“Monsters are a boon for gods. Imagine all the prayers.” So says Circe, a sly, petulant, and finally commanding voice that narrates the entirety of Miller’s dazzling second novel. The writer returns to Homer, the wellspring that led her to an Orange Prize for The Song of Achilles (2012). This time, she dips into The Odyssey for the legend of Circe, a nymph who turns Odysseus’ crew of men into pigs. The novel, with its distinctive feminist tang, starts with the sentence: “When I was born, the name for what I was did not exist.” Readers will relish following the puzzle of this unpromising daughter of the sun god Helios and his wife, Perse, who had negligible use for their child. It takes banishment to the island Aeaea for Circe to sense her calling as a sorceress: “I will not be like a bird bred in a cage, I thought, too dull to fly even when the door stands open. I stepped into those woods and my life began.” This lonely, scorned figure learns herbs and potions, surrounds herself with lions, and, in a heart-stopping chapter, outwits the monster Scylla to propel Daedalus and his boat to safety. She makes lovers of Hermes and then two mortal men. She midwifes the birth of the Minotaur on Crete and performs her own C-section. And as she grows in power, she muses that “not even Odysseus could talk his way past [her] witchcraft. He had talked his way past the witch instead.” Circe’s fascination with mortals becomes the book’s marrow and delivers its thrilling ending. All the while, the supernatural sits intriguingly alongside “the tonic of ordinary things.” A few passages coil toward melodrama, and one inelegant line after a rape seems jarringly modern, but the spell holds fast. Expect Miller’s readership to mushroom like one of Circe’s spells.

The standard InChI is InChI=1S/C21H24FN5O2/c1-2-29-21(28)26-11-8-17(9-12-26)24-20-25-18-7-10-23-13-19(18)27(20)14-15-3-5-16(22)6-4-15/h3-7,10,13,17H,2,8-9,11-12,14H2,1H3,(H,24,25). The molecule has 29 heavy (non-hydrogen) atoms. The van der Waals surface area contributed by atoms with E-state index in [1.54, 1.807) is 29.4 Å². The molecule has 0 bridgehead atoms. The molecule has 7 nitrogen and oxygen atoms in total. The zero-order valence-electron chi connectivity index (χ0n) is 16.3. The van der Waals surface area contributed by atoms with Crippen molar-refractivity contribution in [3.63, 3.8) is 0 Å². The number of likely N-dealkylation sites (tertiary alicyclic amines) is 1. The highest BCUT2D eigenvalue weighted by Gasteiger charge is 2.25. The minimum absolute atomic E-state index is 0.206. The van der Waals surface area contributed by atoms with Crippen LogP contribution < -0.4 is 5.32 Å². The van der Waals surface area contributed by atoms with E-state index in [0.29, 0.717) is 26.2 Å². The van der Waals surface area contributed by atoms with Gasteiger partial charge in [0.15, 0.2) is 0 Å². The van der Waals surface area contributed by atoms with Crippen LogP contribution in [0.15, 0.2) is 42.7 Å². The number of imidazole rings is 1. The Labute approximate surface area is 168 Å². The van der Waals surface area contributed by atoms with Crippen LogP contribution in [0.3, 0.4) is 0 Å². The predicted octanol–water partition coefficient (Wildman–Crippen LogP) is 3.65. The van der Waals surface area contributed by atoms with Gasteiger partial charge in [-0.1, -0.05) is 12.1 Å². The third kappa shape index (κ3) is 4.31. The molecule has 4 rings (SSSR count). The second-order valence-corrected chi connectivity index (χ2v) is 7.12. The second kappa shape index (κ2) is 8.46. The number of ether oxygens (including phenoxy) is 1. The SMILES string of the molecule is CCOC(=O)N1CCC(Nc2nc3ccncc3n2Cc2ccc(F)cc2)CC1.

Miller makes Homer pertinent to women facing 21st-century monsters.

Pub Date: April 10, 2018

ISBN: 978-0-316-55634-7

Page Count: 400

Publisher: Little, Brown

Review Posted Online: Jan. 23, 2018

Kirkus Reviews Issue: Feb. 1, 2018

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A modern day fable, with modern implications in a deceiving simplicity, by the author of Dickens. Dali and Others (Reynal & Hitchcock, p. 138), whose critical brilliance is well adapted to this type of satire. This tells of the revolt on a farm, against humans, when the pigs take over the intellectual superiority, training the horses, cows, sheep, etc., into acknowledging their greatness. The first hints come with the reading out of a pig who instigated the building of a windmill, so that the electric power would be theirs, the idea taken over by Napoleon who becomes topman with no maybes about it. Napoleon trains the young puppies to be his guards, dickers with humans, gradually instigates a reign of terror, and breaks the final commandment against any animal walking on two legs. The old faithful followers find themselves no better off for food and work than they were when man ruled them, learn their final disgrace when they see Napoleon and Squealer carousing with their enemies... A basic statement of the evils of dictatorship in that it not only corrupts the leaders, but deadens the intelligence and awareness of those led so that tyranny is inevitable. Mr. Orwell's animals exist in their own right, with a narrative as individual as it is apt in political parody.

Pub Date: Aug. 26, 1946

ISBN: 0452277507

Page Count: 114

Publisher: Harcourt, Brace

Review Posted Online: Nov. 2, 2011

Kirkus Reviews Issue: Aug. 1, 1946